Death Squared Review

Straddling the line between terrible and O.K. is never somewhere anyone wants to be, but that’s exactly the space Death Squared occupies. It has some decent voice-over work and introduces some interesting concepts throughout, but never manages to capture that Co-op magic that’s been all-but absent from this generation of gaming. SMG Studios has created a few games that really have that “one more run” feel to them. Death Squared, unfortunately, does not. Nothing it presents pulls the game out of being frustrating for all the wrong reasons, or stops it from just being outright boring at times.

Death Squared’s campaign consists of 80 levels ranging from relatively simple to throw-your-controller-at-the-screen hard. The entire campaign can be played co-op with 2 players if you think you can stomach screaming at the person sitting next to you for that long. There’s also a party mode that allows 2 or 4 Players to run through 40 unique levels and a “vault” of 30 or so other extremely difficult puzzles with more to come as free DLC post-launch.

Playing with 4 people very quickly devolves from simple discussions about what to do and who does it, to yelling at whoever messes up. It doesn’t really hit that co-op itch that a game like Portal 2 nails. It’s not slick or modern. It’s not unique or forward thinking. It all just feels incredibly generic.

Most levels have you moving on a very tight set of tiles that require a kind of precision that isn’t at all present in the controls. Falling off the stage and walking into things you don’t want to walk into are all part of the package in Death Squared. Sure, there is some trial and error in any game like this, but here we move past trial and error.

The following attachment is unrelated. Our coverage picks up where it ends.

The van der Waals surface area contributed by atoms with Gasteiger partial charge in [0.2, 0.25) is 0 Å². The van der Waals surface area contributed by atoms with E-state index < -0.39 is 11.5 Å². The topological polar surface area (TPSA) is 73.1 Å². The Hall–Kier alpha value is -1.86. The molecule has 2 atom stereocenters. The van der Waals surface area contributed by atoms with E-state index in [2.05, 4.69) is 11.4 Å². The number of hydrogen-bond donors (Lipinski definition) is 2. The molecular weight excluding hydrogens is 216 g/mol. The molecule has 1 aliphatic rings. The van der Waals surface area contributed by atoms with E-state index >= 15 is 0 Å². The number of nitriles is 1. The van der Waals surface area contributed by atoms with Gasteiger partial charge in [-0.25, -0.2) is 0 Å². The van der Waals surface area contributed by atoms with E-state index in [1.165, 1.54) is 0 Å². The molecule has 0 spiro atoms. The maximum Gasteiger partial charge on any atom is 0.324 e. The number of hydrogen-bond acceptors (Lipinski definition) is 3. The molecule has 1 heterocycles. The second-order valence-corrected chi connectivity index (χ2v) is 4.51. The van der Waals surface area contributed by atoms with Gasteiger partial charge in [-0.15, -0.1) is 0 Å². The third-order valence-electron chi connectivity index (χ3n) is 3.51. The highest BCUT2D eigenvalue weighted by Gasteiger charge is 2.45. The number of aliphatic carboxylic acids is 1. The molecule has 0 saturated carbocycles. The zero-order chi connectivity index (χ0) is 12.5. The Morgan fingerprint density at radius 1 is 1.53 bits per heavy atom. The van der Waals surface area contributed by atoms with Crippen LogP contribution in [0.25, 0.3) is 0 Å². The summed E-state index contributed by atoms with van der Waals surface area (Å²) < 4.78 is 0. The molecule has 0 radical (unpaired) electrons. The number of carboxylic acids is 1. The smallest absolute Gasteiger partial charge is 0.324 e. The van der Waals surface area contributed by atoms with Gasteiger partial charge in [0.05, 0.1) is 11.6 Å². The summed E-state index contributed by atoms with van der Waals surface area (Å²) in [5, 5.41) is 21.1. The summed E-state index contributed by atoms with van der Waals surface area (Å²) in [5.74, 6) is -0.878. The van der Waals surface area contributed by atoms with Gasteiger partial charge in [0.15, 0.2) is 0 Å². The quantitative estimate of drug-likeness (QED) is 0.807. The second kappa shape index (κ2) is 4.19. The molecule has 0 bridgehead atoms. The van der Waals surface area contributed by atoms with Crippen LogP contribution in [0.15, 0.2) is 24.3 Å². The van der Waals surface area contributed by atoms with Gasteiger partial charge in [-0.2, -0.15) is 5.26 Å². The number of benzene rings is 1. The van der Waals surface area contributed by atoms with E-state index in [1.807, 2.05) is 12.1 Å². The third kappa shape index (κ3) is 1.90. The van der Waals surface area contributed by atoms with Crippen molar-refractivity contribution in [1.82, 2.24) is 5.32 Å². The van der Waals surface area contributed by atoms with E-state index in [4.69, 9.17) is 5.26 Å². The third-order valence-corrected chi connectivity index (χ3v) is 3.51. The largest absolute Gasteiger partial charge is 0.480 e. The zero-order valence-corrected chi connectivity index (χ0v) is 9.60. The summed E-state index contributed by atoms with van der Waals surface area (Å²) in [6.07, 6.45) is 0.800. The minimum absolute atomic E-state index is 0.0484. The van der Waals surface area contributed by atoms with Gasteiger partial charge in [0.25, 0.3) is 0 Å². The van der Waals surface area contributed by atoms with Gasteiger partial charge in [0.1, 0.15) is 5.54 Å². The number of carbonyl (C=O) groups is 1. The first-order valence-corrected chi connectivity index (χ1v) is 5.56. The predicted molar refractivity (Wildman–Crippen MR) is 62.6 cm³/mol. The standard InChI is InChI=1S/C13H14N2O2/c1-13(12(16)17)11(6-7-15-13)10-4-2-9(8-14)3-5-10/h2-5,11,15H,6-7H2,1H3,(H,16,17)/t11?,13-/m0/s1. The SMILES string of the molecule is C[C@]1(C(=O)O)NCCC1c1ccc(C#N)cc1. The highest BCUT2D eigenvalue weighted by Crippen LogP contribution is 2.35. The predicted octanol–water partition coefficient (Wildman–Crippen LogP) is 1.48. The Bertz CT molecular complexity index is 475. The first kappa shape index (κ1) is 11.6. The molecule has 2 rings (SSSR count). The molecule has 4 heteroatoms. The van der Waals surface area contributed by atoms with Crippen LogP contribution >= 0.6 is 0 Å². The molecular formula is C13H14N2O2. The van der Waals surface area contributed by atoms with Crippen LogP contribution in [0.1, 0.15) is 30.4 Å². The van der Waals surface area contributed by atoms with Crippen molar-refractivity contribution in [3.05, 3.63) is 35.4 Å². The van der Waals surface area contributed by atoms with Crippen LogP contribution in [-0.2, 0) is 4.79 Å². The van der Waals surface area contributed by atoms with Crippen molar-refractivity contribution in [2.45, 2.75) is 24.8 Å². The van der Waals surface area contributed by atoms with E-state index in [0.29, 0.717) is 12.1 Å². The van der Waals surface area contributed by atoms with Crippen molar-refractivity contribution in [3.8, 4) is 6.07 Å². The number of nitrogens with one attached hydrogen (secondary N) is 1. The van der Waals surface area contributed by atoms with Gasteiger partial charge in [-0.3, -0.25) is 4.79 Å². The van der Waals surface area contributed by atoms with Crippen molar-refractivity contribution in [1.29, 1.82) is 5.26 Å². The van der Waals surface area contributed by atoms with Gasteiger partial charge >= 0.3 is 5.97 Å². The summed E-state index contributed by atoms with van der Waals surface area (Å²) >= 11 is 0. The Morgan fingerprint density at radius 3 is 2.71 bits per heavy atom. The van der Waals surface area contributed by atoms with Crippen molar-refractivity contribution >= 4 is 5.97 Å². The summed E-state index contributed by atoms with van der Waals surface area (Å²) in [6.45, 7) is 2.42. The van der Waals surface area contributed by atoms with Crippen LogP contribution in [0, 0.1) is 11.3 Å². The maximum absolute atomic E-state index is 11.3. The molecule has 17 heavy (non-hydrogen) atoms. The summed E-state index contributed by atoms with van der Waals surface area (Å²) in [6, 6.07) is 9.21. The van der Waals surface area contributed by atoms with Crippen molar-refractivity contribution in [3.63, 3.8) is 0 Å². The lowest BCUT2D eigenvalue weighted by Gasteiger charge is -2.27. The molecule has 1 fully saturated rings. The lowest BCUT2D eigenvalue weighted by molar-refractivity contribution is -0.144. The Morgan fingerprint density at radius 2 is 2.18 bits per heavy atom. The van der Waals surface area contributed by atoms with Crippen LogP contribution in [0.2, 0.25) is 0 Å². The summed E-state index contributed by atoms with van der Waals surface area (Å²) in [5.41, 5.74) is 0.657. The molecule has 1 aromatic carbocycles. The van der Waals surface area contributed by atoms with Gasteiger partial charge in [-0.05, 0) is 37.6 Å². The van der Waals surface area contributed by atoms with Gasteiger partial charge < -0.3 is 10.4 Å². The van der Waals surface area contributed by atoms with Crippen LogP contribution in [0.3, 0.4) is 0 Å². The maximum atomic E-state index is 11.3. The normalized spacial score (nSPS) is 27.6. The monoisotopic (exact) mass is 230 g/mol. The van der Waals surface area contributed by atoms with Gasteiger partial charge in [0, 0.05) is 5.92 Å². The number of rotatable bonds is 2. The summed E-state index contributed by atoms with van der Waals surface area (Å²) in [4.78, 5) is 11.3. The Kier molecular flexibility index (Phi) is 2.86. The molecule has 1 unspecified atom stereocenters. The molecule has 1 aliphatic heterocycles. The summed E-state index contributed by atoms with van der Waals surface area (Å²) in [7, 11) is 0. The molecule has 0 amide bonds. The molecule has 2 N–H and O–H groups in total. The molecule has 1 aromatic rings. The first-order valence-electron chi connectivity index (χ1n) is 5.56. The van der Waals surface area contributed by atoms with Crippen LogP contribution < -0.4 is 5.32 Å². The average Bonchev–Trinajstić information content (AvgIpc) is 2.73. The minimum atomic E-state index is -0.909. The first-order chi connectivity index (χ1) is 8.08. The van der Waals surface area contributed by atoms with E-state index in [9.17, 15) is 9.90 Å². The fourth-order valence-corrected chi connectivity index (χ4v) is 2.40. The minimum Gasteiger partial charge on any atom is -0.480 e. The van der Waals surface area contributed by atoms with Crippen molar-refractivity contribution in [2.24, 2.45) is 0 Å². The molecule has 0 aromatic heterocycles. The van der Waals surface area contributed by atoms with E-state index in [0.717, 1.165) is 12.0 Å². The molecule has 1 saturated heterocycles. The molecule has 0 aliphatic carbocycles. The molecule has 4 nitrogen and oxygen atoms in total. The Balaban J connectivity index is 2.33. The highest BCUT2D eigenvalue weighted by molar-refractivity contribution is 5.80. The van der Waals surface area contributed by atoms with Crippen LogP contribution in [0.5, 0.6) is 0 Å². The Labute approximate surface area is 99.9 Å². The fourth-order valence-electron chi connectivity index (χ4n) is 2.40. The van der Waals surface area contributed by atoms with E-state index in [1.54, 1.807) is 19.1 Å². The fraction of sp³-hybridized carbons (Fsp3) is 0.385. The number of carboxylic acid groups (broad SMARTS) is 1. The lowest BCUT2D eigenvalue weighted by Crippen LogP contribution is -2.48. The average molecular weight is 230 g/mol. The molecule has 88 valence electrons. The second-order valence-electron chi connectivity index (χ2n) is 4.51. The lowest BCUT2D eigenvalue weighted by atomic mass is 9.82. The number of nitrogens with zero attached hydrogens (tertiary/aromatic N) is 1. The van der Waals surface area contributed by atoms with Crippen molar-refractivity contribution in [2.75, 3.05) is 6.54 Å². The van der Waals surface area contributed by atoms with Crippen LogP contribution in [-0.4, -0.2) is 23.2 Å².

There were many times where my fellow robots and I had figured out a solution to a puzzle and would time and time again fail because of how loose the controls were when accuracy was necessary. Playing alone is even more of a trial of patience. There is no indicator as to which control stick controls which robot. Often the corresponding robot will spawn on the opposite side of its given control stick. The number of times I died on a level just because of this was embarrassingly frustrating.

It’s just bad design. There is a difference between forcing the player into a trial and error scenario and killing them nonsensically, and Death Squared seemingly treads that line.

I can’t say I had much satisfaction out of beating any given level. My only reward was being brought to the next stage hoping maybe between this stage and the next was a bit of dialogue between a programmer and an AI explaining why I was even trying to figure these puzzles out at all. What little charm the game does have comes sparsely through these little bits. I found myself chuckling every once and awhile. It leans pretty heavily on some Human/AI tropes that we’ve all grown to know over the past decade or so, but it does an admirable job of at least trying to make up for the lack of identity permeating throughout the rest of the game.

At the end of the day, Death Squared really doesn’t present anything unique. Its touchy controls work against the precise nature of the game. Though the sparse amounts of dialog in the game gave me a few chuckles, it never breaks out of its box. It’s just a worse version of the same jokes we’ve heard before. It’s a shame because SMG studios has put out some really great mobile games but what they have here is altogether unremarkable. Death Squared is Lame Cubed.

Matt Murray (3 Posts)


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